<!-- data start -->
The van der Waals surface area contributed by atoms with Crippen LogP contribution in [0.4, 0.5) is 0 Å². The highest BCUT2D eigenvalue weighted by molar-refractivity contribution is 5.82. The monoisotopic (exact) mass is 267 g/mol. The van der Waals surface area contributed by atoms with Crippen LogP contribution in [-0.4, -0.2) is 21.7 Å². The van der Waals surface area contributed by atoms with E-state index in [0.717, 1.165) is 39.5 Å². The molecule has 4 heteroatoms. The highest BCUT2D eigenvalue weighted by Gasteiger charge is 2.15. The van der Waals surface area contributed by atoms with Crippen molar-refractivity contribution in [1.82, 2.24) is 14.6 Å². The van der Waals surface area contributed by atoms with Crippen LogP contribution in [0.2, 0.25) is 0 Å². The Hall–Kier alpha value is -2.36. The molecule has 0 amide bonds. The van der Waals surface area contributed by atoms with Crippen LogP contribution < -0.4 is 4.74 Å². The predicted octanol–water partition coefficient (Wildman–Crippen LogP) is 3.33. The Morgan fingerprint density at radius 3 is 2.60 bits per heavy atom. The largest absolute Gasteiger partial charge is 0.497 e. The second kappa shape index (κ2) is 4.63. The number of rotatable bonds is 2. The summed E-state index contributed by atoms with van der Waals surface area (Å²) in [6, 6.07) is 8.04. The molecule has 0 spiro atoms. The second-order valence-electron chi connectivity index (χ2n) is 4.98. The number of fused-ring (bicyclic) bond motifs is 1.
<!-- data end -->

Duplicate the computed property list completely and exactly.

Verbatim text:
The van der Waals surface area contributed by atoms with Crippen LogP contribution in [0.4, 0.5) is 0 Å². The highest BCUT2D eigenvalue weighted by molar-refractivity contribution is 5.82. The monoisotopic (exact) mass is 267 g/mol. The van der Waals surface area contributed by atoms with Crippen LogP contribution in [-0.4, -0.2) is 21.7 Å². The van der Waals surface area contributed by atoms with E-state index in [0.717, 1.165) is 39.5 Å². The molecule has 4 heteroatoms. The highest BCUT2D eigenvalue weighted by Gasteiger charge is 2.15. The van der Waals surface area contributed by atoms with Crippen molar-refractivity contribution in [1.82, 2.24) is 14.6 Å². The van der Waals surface area contributed by atoms with Crippen LogP contribution in [0.2, 0.25) is 0 Å². The Hall–Kier alpha value is -2.36. The molecule has 0 amide bonds. The van der Waals surface area contributed by atoms with Crippen LogP contribution < -0.4 is 4.74 Å². The predicted octanol–water partition coefficient (Wildman–Crippen LogP) is 3.33. The Morgan fingerprint density at radius 3 is 2.60 bits per heavy atom. The largest absolute Gasteiger partial charge is 0.497 e. The second kappa shape index (κ2) is 4.63. The number of rotatable bonds is 2. The summed E-state index contributed by atoms with van der Waals surface area (Å²) in [6, 6.07) is 8.04. The molecule has 0 spiro atoms. The second-order valence-electron chi connectivity index (χ2n) is 4.98. The number of fused-ring (bicyclic) bond motifs is 1.